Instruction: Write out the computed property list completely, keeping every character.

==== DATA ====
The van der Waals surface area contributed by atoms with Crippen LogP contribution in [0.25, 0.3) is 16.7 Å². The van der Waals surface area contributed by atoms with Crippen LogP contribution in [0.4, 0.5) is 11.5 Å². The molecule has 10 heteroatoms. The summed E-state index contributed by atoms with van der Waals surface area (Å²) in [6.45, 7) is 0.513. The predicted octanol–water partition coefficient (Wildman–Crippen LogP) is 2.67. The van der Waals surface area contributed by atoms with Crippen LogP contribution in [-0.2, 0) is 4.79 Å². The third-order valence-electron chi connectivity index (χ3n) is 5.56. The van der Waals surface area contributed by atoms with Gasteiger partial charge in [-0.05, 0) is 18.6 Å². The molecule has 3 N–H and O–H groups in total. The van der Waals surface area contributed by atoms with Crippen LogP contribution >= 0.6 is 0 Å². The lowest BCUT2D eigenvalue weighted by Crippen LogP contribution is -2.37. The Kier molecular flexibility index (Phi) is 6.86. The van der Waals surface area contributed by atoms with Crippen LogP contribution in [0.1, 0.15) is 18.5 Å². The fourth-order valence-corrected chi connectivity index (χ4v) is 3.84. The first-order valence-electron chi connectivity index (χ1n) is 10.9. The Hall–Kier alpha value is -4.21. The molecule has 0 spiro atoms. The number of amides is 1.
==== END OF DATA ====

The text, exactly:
The van der Waals surface area contributed by atoms with Crippen LogP contribution in [0.25, 0.3) is 16.7 Å². The van der Waals surface area contributed by atoms with Crippen LogP contribution in [0.4, 0.5) is 11.5 Å². The molecule has 10 heteroatoms. The summed E-state index contributed by atoms with van der Waals surface area (Å²) in [6.45, 7) is 0.513. The predicted octanol–water partition coefficient (Wildman–Crippen LogP) is 2.67. The van der Waals surface area contributed by atoms with Crippen LogP contribution in [-0.2, 0) is 4.79 Å². The third-order valence-electron chi connectivity index (χ3n) is 5.56. The van der Waals surface area contributed by atoms with Gasteiger partial charge in [-0.05, 0) is 18.6 Å². The molecule has 3 N–H and O–H groups in total. The van der Waals surface area contributed by atoms with Crippen LogP contribution >= 0.6 is 0 Å². The lowest BCUT2D eigenvalue weighted by Crippen LogP contribution is -2.37. The Kier molecular flexibility index (Phi) is 6.86. The van der Waals surface area contributed by atoms with Crippen LogP contribution in [0.1, 0.15) is 18.5 Å². The fourth-order valence-corrected chi connectivity index (χ4v) is 3.84. The first-order valence-electron chi connectivity index (χ1n) is 10.9. The Hall–Kier alpha value is -4.21. The molecule has 0 spiro atoms. The number of amides is 1.